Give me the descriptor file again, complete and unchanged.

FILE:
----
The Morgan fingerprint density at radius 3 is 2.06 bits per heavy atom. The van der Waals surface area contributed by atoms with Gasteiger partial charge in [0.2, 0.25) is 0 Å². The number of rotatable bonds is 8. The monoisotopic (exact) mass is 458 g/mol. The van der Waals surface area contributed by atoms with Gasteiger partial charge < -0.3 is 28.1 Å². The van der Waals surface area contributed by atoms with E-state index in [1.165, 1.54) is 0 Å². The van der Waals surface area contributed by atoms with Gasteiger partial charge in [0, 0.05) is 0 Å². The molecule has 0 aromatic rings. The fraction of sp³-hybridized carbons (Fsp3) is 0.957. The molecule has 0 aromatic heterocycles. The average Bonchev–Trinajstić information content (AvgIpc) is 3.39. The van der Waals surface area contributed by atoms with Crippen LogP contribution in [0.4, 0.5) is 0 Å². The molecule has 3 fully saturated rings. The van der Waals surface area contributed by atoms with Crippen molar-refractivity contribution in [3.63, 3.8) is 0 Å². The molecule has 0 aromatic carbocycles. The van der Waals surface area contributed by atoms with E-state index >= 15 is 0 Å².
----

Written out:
The Morgan fingerprint density at radius 3 is 2.06 bits per heavy atom. The van der Waals surface area contributed by atoms with Gasteiger partial charge in [0.2, 0.25) is 0 Å². The number of rotatable bonds is 8. The monoisotopic (exact) mass is 458 g/mol. The van der Waals surface area contributed by atoms with Gasteiger partial charge < -0.3 is 28.1 Å². The van der Waals surface area contributed by atoms with E-state index in [1.165, 1.54) is 0 Å². The van der Waals surface area contributed by atoms with Gasteiger partial charge in [0, 0.05) is 0 Å². The molecule has 0 aromatic rings. The fraction of sp³-hybridized carbons (Fsp3) is 0.957. The molecule has 0 aromatic heterocycles. The average Bonchev–Trinajstić information content (AvgIpc) is 3.39. The van der Waals surface area contributed by atoms with Crippen LogP contribution in [0.4, 0.5) is 0 Å². The molecule has 3 fully saturated rings. The van der Waals surface area contributed by atoms with Crippen molar-refractivity contribution in [3.63, 3.8) is 0 Å². The molecule has 0 aromatic carbocycles. The van der Waals surface area contributed by atoms with E-state index >= 15 is 0 Å².